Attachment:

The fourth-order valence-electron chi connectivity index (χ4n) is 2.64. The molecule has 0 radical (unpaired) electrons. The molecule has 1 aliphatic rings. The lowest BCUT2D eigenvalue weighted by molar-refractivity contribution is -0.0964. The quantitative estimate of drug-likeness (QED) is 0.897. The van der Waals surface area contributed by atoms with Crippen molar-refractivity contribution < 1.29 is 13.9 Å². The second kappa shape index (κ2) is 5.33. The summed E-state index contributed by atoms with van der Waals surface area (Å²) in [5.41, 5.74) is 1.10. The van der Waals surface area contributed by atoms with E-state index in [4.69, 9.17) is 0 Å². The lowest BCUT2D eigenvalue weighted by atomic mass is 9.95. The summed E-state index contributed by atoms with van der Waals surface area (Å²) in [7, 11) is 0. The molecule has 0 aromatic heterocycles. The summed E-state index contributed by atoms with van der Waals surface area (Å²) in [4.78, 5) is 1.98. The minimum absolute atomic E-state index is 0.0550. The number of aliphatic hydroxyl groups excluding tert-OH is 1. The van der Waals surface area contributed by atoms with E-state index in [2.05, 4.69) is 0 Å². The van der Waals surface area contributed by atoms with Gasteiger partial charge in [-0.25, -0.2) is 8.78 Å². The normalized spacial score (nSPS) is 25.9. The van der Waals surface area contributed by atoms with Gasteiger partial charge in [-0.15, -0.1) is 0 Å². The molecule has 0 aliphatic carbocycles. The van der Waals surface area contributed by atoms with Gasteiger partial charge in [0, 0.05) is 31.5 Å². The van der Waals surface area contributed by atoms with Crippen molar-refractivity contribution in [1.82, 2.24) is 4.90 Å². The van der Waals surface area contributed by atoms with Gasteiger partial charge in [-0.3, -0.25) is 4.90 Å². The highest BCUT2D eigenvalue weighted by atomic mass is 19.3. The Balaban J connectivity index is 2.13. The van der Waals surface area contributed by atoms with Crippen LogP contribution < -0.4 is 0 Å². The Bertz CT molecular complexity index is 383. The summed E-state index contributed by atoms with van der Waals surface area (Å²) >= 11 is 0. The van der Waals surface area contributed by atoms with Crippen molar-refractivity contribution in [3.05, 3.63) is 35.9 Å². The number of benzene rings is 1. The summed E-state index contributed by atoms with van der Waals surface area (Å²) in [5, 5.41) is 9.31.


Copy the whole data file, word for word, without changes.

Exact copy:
The fourth-order valence-electron chi connectivity index (χ4n) is 2.64. The molecule has 0 radical (unpaired) electrons. The molecule has 1 aliphatic rings. The lowest BCUT2D eigenvalue weighted by molar-refractivity contribution is -0.0964. The quantitative estimate of drug-likeness (QED) is 0.897. The van der Waals surface area contributed by atoms with Crippen molar-refractivity contribution < 1.29 is 13.9 Å². The second kappa shape index (κ2) is 5.33. The summed E-state index contributed by atoms with van der Waals surface area (Å²) in [5.41, 5.74) is 1.10. The van der Waals surface area contributed by atoms with E-state index in [4.69, 9.17) is 0 Å². The lowest BCUT2D eigenvalue weighted by atomic mass is 9.95. The summed E-state index contributed by atoms with van der Waals surface area (Å²) in [7, 11) is 0. The molecule has 0 aromatic heterocycles. The summed E-state index contributed by atoms with van der Waals surface area (Å²) in [4.78, 5) is 1.98. The minimum absolute atomic E-state index is 0.0550. The number of aliphatic hydroxyl groups excluding tert-OH is 1. The van der Waals surface area contributed by atoms with E-state index in [2.05, 4.69) is 0 Å². The van der Waals surface area contributed by atoms with Gasteiger partial charge in [-0.25, -0.2) is 8.78 Å². The normalized spacial score (nSPS) is 25.9. The van der Waals surface area contributed by atoms with Gasteiger partial charge in [-0.15, -0.1) is 0 Å². The molecule has 0 aliphatic carbocycles. The van der Waals surface area contributed by atoms with Gasteiger partial charge in [0, 0.05) is 31.5 Å². The van der Waals surface area contributed by atoms with Crippen molar-refractivity contribution in [1.82, 2.24) is 4.90 Å². The van der Waals surface area contributed by atoms with Gasteiger partial charge in [-0.3, -0.25) is 4.90 Å². The highest BCUT2D eigenvalue weighted by atomic mass is 19.3. The Balaban J connectivity index is 2.13. The van der Waals surface area contributed by atoms with Crippen LogP contribution < -0.4 is 0 Å². The Bertz CT molecular complexity index is 383. The summed E-state index contributed by atoms with van der Waals surface area (Å²) >= 11 is 0. The van der Waals surface area contributed by atoms with Crippen molar-refractivity contribution in [3.05, 3.63) is 35.9 Å². The number of benzene rings is 1. The summed E-state index contributed by atoms with van der Waals surface area (Å²) in [5, 5.41) is 9.31.